SAN DIEGO— “Create complete communities” was the key takeaway at the Urban Land Institute San Diego/Tijuana’s April Breakfast—The Future Look of Master Planned Communities. The event was attended by more than 150 real estate, development and planning experts and shed light on future suburban communities in the region.
“Live, work, play” was a common theme throughout the discussion, moderated by City of San Diego Civic Innovation Lab’s Howard Blackson, as panelists Todd Galarneau of the Corky McMillin Cos., Rita Brandin of Newland Communities and Gary Levitt of Sea Breeze Properties LLC, weighed in on the importance of these key ingredients for a successful community.
All three developers noted the importance of understanding the land and who will occupy it, often resulting in a mix of open and recreational space, high-density housing, detached product and retail and/or office space.
“We’re focused on balancing a mix of traditional and high density products in our communities,” said Brandin. Newland Communities has delivered 185,000 lots to homebuilders, including lots at 4S Ranch in San Diego, a community that blends a variety of home types, stores, shops and schools.
At North City, Sea Breeze Properties’ new project in San Marcos, providing space for multiple stages of life is critical. “At North City, we’re appealing to all demographics. Being located near CSU San Marcos, we want to appeal to young students and keep them once they graduate and decide to settle down,” said Levitt.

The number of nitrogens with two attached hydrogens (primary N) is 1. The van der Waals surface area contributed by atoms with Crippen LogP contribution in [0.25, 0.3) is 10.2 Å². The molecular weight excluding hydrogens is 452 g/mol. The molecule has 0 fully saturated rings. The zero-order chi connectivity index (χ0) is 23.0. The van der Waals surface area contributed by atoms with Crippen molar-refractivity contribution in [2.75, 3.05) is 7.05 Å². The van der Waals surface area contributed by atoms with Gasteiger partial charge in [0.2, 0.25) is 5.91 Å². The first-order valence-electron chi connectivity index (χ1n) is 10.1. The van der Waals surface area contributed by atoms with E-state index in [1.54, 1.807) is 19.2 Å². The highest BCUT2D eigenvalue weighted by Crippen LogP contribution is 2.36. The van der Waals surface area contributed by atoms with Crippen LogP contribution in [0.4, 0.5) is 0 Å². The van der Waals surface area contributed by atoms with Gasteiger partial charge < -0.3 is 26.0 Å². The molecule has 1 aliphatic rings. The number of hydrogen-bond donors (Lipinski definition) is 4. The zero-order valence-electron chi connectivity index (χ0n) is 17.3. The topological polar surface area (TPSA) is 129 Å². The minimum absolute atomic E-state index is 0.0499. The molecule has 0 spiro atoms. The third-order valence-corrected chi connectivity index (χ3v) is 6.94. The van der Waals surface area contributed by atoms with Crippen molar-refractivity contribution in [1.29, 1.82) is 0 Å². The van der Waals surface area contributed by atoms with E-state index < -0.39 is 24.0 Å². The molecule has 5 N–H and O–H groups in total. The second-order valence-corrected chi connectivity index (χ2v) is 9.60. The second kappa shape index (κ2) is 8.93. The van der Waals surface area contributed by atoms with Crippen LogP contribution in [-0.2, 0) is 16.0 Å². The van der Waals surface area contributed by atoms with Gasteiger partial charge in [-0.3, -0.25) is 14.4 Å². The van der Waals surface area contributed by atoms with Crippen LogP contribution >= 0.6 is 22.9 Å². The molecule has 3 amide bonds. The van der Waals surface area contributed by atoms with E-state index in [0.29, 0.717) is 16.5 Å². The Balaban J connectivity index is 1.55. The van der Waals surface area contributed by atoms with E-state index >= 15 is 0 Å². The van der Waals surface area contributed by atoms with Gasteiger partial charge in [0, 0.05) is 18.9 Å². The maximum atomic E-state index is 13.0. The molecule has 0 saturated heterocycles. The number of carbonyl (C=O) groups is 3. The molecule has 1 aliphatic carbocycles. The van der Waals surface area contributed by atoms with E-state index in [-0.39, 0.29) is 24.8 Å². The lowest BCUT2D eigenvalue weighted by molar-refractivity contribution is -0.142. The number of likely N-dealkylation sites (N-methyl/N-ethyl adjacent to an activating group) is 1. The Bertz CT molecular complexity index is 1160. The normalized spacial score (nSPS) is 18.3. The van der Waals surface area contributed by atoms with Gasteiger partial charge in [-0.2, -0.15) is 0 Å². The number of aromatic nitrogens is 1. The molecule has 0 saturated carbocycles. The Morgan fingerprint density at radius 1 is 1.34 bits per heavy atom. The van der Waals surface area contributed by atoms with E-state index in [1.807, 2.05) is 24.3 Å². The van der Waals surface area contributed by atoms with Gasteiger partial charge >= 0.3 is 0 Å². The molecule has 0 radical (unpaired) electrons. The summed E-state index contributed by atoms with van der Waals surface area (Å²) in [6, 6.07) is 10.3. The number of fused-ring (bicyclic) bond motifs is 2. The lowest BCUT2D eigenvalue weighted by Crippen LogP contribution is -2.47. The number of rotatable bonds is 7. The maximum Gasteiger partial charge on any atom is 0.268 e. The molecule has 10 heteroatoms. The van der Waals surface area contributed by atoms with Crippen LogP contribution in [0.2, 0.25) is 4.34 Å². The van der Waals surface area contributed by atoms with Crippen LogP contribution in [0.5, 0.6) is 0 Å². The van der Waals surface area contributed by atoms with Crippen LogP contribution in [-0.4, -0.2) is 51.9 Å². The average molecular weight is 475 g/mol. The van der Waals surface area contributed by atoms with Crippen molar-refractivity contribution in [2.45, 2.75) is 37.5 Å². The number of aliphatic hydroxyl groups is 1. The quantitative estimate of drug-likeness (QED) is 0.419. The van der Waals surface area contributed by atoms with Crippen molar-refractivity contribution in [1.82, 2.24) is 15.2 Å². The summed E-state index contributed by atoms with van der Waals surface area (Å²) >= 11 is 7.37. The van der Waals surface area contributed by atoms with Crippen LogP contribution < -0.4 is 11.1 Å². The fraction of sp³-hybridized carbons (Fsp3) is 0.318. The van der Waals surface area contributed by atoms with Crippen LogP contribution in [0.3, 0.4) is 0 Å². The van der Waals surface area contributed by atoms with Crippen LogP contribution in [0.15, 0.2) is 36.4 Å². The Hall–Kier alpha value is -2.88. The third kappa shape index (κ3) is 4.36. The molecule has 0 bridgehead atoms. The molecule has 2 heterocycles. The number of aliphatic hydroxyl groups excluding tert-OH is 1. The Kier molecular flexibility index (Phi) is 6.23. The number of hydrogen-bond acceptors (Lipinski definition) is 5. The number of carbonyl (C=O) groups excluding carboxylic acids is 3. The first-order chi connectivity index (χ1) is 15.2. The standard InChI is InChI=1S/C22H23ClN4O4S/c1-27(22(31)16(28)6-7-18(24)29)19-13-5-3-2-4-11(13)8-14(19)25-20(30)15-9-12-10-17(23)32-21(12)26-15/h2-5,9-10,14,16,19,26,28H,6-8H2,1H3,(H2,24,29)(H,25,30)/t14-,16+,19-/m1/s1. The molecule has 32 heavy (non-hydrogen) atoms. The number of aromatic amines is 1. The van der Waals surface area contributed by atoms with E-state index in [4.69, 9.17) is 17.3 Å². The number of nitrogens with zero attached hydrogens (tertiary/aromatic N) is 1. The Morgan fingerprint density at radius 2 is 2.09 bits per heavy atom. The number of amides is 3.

The developer is also hoping to attract residents aging out of places like Carmel Valley. He suggested that once residents no longer need the big house and the office commute, they can settle at North City where they’ll have everything within walking distance.
Millenia in Otay Ranch, a 60-acre master planned community now underway by the Corky McMillin Cos., will provide a mix of approximately 3,000 homes in five residential districts with urban lofts, condos and attached homes. “At Millenia, we’re striving to create a sense of place. Here, residents will live in an incredibly dynamic community that has everything they need,” said Galarneau.
Millenia has plans to create approximately 1.25 jobs per resident. “The key for us is bringing in employment, which will support other components of the plan,” said Galarneau. With a location near the US-Mexico border, the developer is hoping that Millenia will be a place for cultures to converge, both socially and on the employment front.
Levitt noted that well-planned urban communities will draw today’s “progressive” employers. “The office park of the future is the one across the street,” he said.
“Trails and community amenities will be the connective tissue of Millenia,” added Galarneau. According to the community’s website, every Millenia resident will be within a three-minute walk to a park.
“At North City, we’re fighting to create a walkable space that has places worth walking to,” said Levitt. He added, “We want people to park their car on a Friday night and not worry about it until Monday morning.”
In closing, all developers noted their efforts to “crack” density. As land becomes scarce and density increases, projects become more complex. “As long as we find quality builders that will maintain high standards, we will be able to manage density,” added Levitt.
“Our panelists provided excellent insight about how to approach community development in response to today’s home dwellers, from Millennials to baby boomers,” said Mary Lydon, Executive Director for ULI San Diego/Tijuana.